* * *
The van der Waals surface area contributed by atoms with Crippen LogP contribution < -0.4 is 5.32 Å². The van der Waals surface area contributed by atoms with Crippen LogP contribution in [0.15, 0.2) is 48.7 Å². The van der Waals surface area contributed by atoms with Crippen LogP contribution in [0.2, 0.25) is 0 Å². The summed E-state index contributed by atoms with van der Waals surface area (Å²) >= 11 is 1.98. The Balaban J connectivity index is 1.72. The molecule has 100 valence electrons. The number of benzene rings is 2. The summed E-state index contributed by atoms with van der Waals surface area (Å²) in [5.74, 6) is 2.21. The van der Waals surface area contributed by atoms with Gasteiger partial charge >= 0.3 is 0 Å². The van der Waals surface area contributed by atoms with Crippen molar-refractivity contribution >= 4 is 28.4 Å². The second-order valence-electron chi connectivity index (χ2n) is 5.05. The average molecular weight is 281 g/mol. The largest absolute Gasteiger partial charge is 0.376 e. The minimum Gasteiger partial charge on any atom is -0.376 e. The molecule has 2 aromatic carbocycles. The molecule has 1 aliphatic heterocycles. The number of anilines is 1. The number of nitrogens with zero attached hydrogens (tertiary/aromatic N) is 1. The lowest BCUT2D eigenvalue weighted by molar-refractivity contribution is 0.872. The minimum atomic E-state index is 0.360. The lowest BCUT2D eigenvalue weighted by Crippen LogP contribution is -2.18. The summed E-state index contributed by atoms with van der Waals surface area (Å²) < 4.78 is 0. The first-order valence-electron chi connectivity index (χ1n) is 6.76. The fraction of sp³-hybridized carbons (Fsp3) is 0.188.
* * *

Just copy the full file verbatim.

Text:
The van der Waals surface area contributed by atoms with Crippen LogP contribution < -0.4 is 5.32 Å². The van der Waals surface area contributed by atoms with Crippen LogP contribution in [0.15, 0.2) is 48.7 Å². The van der Waals surface area contributed by atoms with Crippen LogP contribution in [0.2, 0.25) is 0 Å². The summed E-state index contributed by atoms with van der Waals surface area (Å²) >= 11 is 1.98. The Balaban J connectivity index is 1.72. The molecule has 100 valence electrons. The number of benzene rings is 2. The summed E-state index contributed by atoms with van der Waals surface area (Å²) in [5.74, 6) is 2.21. The van der Waals surface area contributed by atoms with Gasteiger partial charge >= 0.3 is 0 Å². The van der Waals surface area contributed by atoms with Crippen molar-refractivity contribution >= 4 is 28.4 Å². The second-order valence-electron chi connectivity index (χ2n) is 5.05. The average molecular weight is 281 g/mol. The largest absolute Gasteiger partial charge is 0.376 e. The minimum Gasteiger partial charge on any atom is -0.376 e. The molecule has 2 aromatic carbocycles. The molecule has 1 aliphatic heterocycles. The number of anilines is 1. The number of nitrogens with zero attached hydrogens (tertiary/aromatic N) is 1. The lowest BCUT2D eigenvalue weighted by molar-refractivity contribution is 0.872. The minimum atomic E-state index is 0.360. The lowest BCUT2D eigenvalue weighted by Crippen LogP contribution is -2.18. The summed E-state index contributed by atoms with van der Waals surface area (Å²) < 4.78 is 0. The first-order valence-electron chi connectivity index (χ1n) is 6.76. The fraction of sp³-hybridized carbons (Fsp3) is 0.188.